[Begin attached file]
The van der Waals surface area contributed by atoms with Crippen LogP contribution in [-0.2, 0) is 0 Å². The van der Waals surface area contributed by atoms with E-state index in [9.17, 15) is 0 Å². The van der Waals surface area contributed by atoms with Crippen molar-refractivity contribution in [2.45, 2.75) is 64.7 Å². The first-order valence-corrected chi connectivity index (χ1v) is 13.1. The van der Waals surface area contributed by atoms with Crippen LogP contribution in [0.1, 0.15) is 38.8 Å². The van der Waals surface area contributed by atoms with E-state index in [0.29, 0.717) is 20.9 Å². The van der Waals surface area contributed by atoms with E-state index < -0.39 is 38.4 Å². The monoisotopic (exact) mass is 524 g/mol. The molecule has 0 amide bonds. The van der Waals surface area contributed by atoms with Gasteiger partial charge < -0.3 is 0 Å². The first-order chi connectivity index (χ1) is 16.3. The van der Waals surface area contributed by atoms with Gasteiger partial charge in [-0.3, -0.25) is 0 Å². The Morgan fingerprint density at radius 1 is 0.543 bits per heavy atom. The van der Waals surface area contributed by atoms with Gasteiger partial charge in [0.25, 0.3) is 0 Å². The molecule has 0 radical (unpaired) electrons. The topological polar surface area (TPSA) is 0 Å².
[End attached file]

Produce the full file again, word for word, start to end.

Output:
The van der Waals surface area contributed by atoms with Crippen LogP contribution in [-0.2, 0) is 0 Å². The van der Waals surface area contributed by atoms with E-state index in [9.17, 15) is 0 Å². The van der Waals surface area contributed by atoms with Crippen molar-refractivity contribution in [2.45, 2.75) is 64.7 Å². The first-order valence-corrected chi connectivity index (χ1v) is 13.1. The van der Waals surface area contributed by atoms with Crippen LogP contribution in [0.1, 0.15) is 38.8 Å². The van der Waals surface area contributed by atoms with E-state index in [0.29, 0.717) is 20.9 Å². The van der Waals surface area contributed by atoms with E-state index < -0.39 is 38.4 Å². The monoisotopic (exact) mass is 524 g/mol. The molecule has 0 amide bonds. The van der Waals surface area contributed by atoms with Gasteiger partial charge < -0.3 is 0 Å². The first-order chi connectivity index (χ1) is 16.3. The van der Waals surface area contributed by atoms with Gasteiger partial charge in [-0.3, -0.25) is 0 Å². The Morgan fingerprint density at radius 1 is 0.543 bits per heavy atom. The van der Waals surface area contributed by atoms with Gasteiger partial charge in [0.25, 0.3) is 0 Å². The molecule has 0 radical (unpaired) electrons. The topological polar surface area (TPSA) is 0 Å².